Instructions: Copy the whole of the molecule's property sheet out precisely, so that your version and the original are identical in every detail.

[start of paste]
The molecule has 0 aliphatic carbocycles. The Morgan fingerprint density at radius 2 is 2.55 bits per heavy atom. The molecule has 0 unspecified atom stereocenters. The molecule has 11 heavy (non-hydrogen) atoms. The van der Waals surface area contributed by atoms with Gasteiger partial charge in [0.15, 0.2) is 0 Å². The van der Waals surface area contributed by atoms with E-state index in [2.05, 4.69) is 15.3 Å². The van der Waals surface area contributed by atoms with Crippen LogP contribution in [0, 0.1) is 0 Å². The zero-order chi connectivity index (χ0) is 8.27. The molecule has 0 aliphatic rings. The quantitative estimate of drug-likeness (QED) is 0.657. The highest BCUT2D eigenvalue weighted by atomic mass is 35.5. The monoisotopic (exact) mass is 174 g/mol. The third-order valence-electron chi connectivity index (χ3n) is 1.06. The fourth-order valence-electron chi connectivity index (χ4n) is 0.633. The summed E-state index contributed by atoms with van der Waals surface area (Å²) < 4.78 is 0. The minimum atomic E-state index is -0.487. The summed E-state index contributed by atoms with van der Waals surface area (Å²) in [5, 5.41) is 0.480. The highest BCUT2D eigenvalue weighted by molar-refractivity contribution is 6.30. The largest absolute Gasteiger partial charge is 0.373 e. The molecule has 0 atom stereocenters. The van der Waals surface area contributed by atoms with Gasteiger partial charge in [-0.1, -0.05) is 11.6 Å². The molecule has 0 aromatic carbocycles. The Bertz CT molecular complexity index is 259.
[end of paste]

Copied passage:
The molecule has 0 aliphatic carbocycles. The Morgan fingerprint density at radius 2 is 2.55 bits per heavy atom. The molecule has 0 unspecified atom stereocenters. The molecule has 11 heavy (non-hydrogen) atoms. The van der Waals surface area contributed by atoms with Gasteiger partial charge in [0.15, 0.2) is 0 Å². The van der Waals surface area contributed by atoms with E-state index in [2.05, 4.69) is 15.3 Å². The van der Waals surface area contributed by atoms with Crippen LogP contribution in [0, 0.1) is 0 Å². The zero-order chi connectivity index (χ0) is 8.27. The molecule has 0 aliphatic rings. The quantitative estimate of drug-likeness (QED) is 0.657. The highest BCUT2D eigenvalue weighted by atomic mass is 35.5. The monoisotopic (exact) mass is 174 g/mol. The third-order valence-electron chi connectivity index (χ3n) is 1.06. The fourth-order valence-electron chi connectivity index (χ4n) is 0.633. The summed E-state index contributed by atoms with van der Waals surface area (Å²) < 4.78 is 0. The minimum atomic E-state index is -0.487. The summed E-state index contributed by atoms with van der Waals surface area (Å²) in [5, 5.41) is 0.480. The highest BCUT2D eigenvalue weighted by molar-refractivity contribution is 6.30. The largest absolute Gasteiger partial charge is 0.373 e. The molecule has 0 atom stereocenters. The van der Waals surface area contributed by atoms with Gasteiger partial charge in [-0.1, -0.05) is 11.6 Å². The molecule has 0 aromatic carbocycles. The Bertz CT molecular complexity index is 259.